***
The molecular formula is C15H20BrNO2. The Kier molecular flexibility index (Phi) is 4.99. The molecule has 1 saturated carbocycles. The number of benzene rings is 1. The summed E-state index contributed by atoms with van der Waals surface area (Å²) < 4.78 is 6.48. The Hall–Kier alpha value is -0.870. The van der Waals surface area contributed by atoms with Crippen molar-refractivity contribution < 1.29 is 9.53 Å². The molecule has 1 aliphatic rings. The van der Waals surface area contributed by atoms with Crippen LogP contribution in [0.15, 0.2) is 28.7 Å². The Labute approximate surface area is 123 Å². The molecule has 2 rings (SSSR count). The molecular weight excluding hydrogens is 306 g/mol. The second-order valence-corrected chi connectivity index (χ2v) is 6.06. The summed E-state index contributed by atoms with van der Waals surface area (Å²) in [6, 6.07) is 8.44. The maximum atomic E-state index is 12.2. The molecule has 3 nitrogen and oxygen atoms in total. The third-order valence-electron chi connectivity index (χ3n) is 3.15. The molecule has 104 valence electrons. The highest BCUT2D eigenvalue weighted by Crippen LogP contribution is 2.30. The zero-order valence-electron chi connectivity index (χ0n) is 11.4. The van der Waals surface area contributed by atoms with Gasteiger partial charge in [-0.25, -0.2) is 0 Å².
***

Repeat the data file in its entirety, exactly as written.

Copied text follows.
The molecular formula is C15H20BrNO2. The Kier molecular flexibility index (Phi) is 4.99. The molecule has 1 saturated carbocycles. The number of benzene rings is 1. The summed E-state index contributed by atoms with van der Waals surface area (Å²) < 4.78 is 6.48. The Hall–Kier alpha value is -0.870. The van der Waals surface area contributed by atoms with Crippen molar-refractivity contribution < 1.29 is 9.53 Å². The molecule has 1 aliphatic rings. The van der Waals surface area contributed by atoms with Crippen LogP contribution in [0.15, 0.2) is 28.7 Å². The Labute approximate surface area is 123 Å². The molecule has 2 rings (SSSR count). The molecular weight excluding hydrogens is 306 g/mol. The second-order valence-corrected chi connectivity index (χ2v) is 6.06. The summed E-state index contributed by atoms with van der Waals surface area (Å²) in [6, 6.07) is 8.44. The maximum atomic E-state index is 12.2. The molecule has 3 nitrogen and oxygen atoms in total. The third-order valence-electron chi connectivity index (χ3n) is 3.15. The molecule has 104 valence electrons. The highest BCUT2D eigenvalue weighted by Crippen LogP contribution is 2.30. The zero-order valence-electron chi connectivity index (χ0n) is 11.4. The van der Waals surface area contributed by atoms with Gasteiger partial charge in [-0.25, -0.2) is 0 Å².